In re HIPAA Subpoena
The First Circuit affirmed the district court's judgment reversing the magistrate's order that had quashed an administrative subpoena duces tecum as to the recordings of certain telephone conversations, holding that the magistrate judge clearly erred in finding that Appellants met their burden of proving that an employer's interception of the telephone calls was intentional.When investigating whether Patient Services, inc. (PSI) had engaged in an illegal kickback scheme, the Government issued an administrative subpoena duces tecum to PSI for all recorded conversations of PSI officers and employees. This appeal concerned conversations that were recorded on the extension of Karen Middlebrooks. Middlebrooks's telephone conversations were recorded while she was working in PSI's call center on the second floor where calls were regularly recorded. At issue was whether PSI intentionally continued recording Middebrooks's calls after her transfer to the third floor, where calls were not regularly recorded, in violation of Title III of the Omnibus Crime Control and Safe Streets Act. The magistrate judge ruled that the recordings violated Title III. The district court reversed. The First Circuit affirmed, holding that the magistrate judge clearly erred in finding that Appellants met their burden of proving that PSI's interception of calls from Middlebrooks's extension after her move to the third floor was intentional. View "In re HIPAA Subpoena" on Justia Law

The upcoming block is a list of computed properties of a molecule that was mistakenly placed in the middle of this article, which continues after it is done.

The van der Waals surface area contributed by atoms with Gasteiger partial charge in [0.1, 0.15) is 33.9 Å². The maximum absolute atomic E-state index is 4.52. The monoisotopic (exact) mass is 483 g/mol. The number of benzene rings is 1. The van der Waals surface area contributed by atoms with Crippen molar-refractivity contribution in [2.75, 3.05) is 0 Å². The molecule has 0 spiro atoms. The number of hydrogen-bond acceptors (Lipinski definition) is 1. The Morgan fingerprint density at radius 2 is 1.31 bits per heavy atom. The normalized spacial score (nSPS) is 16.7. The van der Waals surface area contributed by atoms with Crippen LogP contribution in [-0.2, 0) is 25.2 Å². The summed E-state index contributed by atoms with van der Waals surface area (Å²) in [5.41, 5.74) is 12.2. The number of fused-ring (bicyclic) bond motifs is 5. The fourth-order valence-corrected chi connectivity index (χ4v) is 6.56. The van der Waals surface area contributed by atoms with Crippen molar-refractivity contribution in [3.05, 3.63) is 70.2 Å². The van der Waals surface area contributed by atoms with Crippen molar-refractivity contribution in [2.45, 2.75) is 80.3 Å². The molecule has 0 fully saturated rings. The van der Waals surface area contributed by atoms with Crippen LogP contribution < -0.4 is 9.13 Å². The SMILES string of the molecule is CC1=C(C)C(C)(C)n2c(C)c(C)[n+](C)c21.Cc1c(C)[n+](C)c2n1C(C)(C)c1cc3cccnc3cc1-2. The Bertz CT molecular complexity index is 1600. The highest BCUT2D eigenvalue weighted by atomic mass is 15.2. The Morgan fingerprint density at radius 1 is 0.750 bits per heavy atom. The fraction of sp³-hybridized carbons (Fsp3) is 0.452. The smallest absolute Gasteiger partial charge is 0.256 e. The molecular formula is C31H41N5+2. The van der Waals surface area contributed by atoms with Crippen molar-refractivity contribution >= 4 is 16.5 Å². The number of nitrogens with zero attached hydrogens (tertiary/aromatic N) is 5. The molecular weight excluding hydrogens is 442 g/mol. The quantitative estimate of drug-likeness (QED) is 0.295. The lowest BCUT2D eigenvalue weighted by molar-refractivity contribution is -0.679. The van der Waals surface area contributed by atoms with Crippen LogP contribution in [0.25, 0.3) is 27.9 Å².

In re Ocular Therapeutix Inc.
In this complaint alleging that Defendants intentionally or recklessly misled investors about Ocular Therapeutix, Inc.'s manufacturing problems the First Circuit affirmed the judgment of the district court dismissing Plaintiffs' complaint for failure to state a claim, holding that Plaintiffs failed to allege facts giving rise to a strong inference of scienter as required by the Private Securities Litigation Reform Act (PSLRA), 15 U.S.C. 78u-4, 78u-5.In 2015, Ocular submitted a new drug application to the FDA for approval of Dextenza. In 2017, the FDA published its observations of issues at Ocular's manufacturing facility, which resulted in a drop in the company's stock price. Plaintiffs, several shareholders, brought this securities fraud action on behalf of themselves and a putative class of investors alleging violations of section 10(b) of the Securities Exchange Act, 15 U.S.C. 78j(b) and section 20(a) of the Exchange Act, 15 U.S.C. 78t(a). The district court dismissed the complaint pursuant to Fed. R. Civ. P. 9(b) and 12(b)(6), the Exchange Act, and the PSLRA. The district court granted the motion and dismissed the complaint with prejudice. The First Circuit affirmed, holding that Plaintiffs did not allege facts giving rise to a strong inference of scienter as required by the PSLRA. View "In re Ocular Therapeutix Inc." on Justia Law
United States, ex rel. Banigan & Templin v. Pharmerica, Inc.